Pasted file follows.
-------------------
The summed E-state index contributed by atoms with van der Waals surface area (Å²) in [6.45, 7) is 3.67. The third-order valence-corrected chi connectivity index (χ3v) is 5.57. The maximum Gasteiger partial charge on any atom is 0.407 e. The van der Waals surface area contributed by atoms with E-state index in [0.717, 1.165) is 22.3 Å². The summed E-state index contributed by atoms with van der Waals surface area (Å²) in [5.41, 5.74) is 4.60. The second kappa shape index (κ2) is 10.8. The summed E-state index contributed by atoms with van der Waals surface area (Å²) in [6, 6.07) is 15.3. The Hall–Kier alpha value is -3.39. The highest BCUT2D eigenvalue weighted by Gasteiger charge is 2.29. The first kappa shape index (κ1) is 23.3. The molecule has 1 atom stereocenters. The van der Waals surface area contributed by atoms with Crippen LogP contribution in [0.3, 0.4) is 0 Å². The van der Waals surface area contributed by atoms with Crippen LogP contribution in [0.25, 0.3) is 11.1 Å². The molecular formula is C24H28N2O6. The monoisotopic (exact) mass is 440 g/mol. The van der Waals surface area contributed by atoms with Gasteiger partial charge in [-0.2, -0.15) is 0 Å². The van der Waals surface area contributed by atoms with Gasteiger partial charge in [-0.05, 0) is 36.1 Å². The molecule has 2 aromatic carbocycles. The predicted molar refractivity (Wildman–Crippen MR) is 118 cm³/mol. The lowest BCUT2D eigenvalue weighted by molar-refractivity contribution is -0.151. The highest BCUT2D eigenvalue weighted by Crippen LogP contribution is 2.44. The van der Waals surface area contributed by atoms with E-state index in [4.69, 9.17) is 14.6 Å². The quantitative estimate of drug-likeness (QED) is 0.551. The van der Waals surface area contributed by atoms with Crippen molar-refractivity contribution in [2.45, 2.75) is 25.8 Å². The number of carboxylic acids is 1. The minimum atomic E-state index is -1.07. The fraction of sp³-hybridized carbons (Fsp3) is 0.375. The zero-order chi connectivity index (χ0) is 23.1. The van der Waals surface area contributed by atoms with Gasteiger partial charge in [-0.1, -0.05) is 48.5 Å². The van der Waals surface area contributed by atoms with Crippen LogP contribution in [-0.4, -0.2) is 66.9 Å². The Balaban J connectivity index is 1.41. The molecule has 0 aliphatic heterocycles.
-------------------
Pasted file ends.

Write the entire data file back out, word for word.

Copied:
The summed E-state index contributed by atoms with van der Waals surface area (Å²) in [6.45, 7) is 3.67. The third-order valence-corrected chi connectivity index (χ3v) is 5.57. The maximum Gasteiger partial charge on any atom is 0.407 e. The van der Waals surface area contributed by atoms with E-state index in [0.717, 1.165) is 22.3 Å². The summed E-state index contributed by atoms with van der Waals surface area (Å²) in [5.41, 5.74) is 4.60. The second kappa shape index (κ2) is 10.8. The summed E-state index contributed by atoms with van der Waals surface area (Å²) in [6, 6.07) is 15.3. The Hall–Kier alpha value is -3.39. The highest BCUT2D eigenvalue weighted by Gasteiger charge is 2.29. The first kappa shape index (κ1) is 23.3. The molecule has 1 atom stereocenters. The van der Waals surface area contributed by atoms with Crippen LogP contribution in [0.3, 0.4) is 0 Å². The van der Waals surface area contributed by atoms with Crippen LogP contribution in [0.25, 0.3) is 11.1 Å². The molecular formula is C24H28N2O6. The monoisotopic (exact) mass is 440 g/mol. The van der Waals surface area contributed by atoms with Gasteiger partial charge in [-0.2, -0.15) is 0 Å². The van der Waals surface area contributed by atoms with Gasteiger partial charge in [-0.05, 0) is 36.1 Å². The molecule has 2 aromatic carbocycles. The predicted molar refractivity (Wildman–Crippen MR) is 118 cm³/mol. The lowest BCUT2D eigenvalue weighted by molar-refractivity contribution is -0.151. The highest BCUT2D eigenvalue weighted by Crippen LogP contribution is 2.44. The van der Waals surface area contributed by atoms with E-state index in [4.69, 9.17) is 14.6 Å². The quantitative estimate of drug-likeness (QED) is 0.551. The van der Waals surface area contributed by atoms with Crippen molar-refractivity contribution in [2.45, 2.75) is 25.8 Å². The number of carboxylic acids is 1. The minimum atomic E-state index is -1.07. The fraction of sp³-hybridized carbons (Fsp3) is 0.375. The zero-order chi connectivity index (χ0) is 23.1. The van der Waals surface area contributed by atoms with Gasteiger partial charge in [-0.1, -0.05) is 48.5 Å². The van der Waals surface area contributed by atoms with Crippen LogP contribution in [-0.4, -0.2) is 66.9 Å². The Balaban J connectivity index is 1.41. The molecule has 0 aliphatic heterocycles.